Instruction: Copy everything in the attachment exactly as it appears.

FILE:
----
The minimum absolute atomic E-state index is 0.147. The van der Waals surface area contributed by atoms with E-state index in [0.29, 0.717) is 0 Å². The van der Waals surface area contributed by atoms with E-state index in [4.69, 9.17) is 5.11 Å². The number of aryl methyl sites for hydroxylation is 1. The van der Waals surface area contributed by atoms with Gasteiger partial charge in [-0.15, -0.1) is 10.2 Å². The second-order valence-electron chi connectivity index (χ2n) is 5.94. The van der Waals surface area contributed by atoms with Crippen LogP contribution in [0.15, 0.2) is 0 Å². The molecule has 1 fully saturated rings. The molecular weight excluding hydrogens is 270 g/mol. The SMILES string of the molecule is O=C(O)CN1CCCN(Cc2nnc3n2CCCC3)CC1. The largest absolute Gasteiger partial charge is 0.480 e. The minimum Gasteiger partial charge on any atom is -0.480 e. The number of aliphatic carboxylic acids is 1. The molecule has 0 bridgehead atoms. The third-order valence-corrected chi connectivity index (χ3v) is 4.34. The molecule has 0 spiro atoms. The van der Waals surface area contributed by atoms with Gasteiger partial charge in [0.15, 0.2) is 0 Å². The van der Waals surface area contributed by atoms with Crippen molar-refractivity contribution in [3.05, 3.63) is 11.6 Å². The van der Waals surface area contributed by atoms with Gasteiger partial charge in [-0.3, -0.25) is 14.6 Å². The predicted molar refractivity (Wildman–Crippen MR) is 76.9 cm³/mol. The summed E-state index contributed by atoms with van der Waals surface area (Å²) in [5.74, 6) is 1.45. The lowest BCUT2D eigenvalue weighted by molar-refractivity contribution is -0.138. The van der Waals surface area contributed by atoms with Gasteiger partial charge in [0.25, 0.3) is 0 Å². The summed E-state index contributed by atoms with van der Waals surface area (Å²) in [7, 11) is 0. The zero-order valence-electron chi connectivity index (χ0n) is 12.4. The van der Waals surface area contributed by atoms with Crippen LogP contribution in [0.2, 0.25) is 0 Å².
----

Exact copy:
The minimum absolute atomic E-state index is 0.147. The van der Waals surface area contributed by atoms with E-state index in [0.29, 0.717) is 0 Å². The van der Waals surface area contributed by atoms with E-state index in [4.69, 9.17) is 5.11 Å². The number of aryl methyl sites for hydroxylation is 1. The van der Waals surface area contributed by atoms with Gasteiger partial charge in [-0.15, -0.1) is 10.2 Å². The second-order valence-electron chi connectivity index (χ2n) is 5.94. The van der Waals surface area contributed by atoms with Crippen LogP contribution in [0.15, 0.2) is 0 Å². The molecule has 1 fully saturated rings. The molecular weight excluding hydrogens is 270 g/mol. The SMILES string of the molecule is O=C(O)CN1CCCN(Cc2nnc3n2CCCC3)CC1. The largest absolute Gasteiger partial charge is 0.480 e. The minimum Gasteiger partial charge on any atom is -0.480 e. The number of aliphatic carboxylic acids is 1. The molecule has 0 bridgehead atoms. The third-order valence-corrected chi connectivity index (χ3v) is 4.34. The molecule has 0 spiro atoms. The van der Waals surface area contributed by atoms with Gasteiger partial charge in [0.15, 0.2) is 0 Å². The van der Waals surface area contributed by atoms with Crippen molar-refractivity contribution in [3.05, 3.63) is 11.6 Å². The van der Waals surface area contributed by atoms with Gasteiger partial charge in [-0.3, -0.25) is 14.6 Å². The predicted molar refractivity (Wildman–Crippen MR) is 76.9 cm³/mol. The summed E-state index contributed by atoms with van der Waals surface area (Å²) in [5.74, 6) is 1.45. The lowest BCUT2D eigenvalue weighted by molar-refractivity contribution is -0.138. The van der Waals surface area contributed by atoms with Gasteiger partial charge in [0.25, 0.3) is 0 Å². The summed E-state index contributed by atoms with van der Waals surface area (Å²) in [7, 11) is 0. The zero-order valence-electron chi connectivity index (χ0n) is 12.4. The van der Waals surface area contributed by atoms with Crippen LogP contribution in [0.2, 0.25) is 0 Å².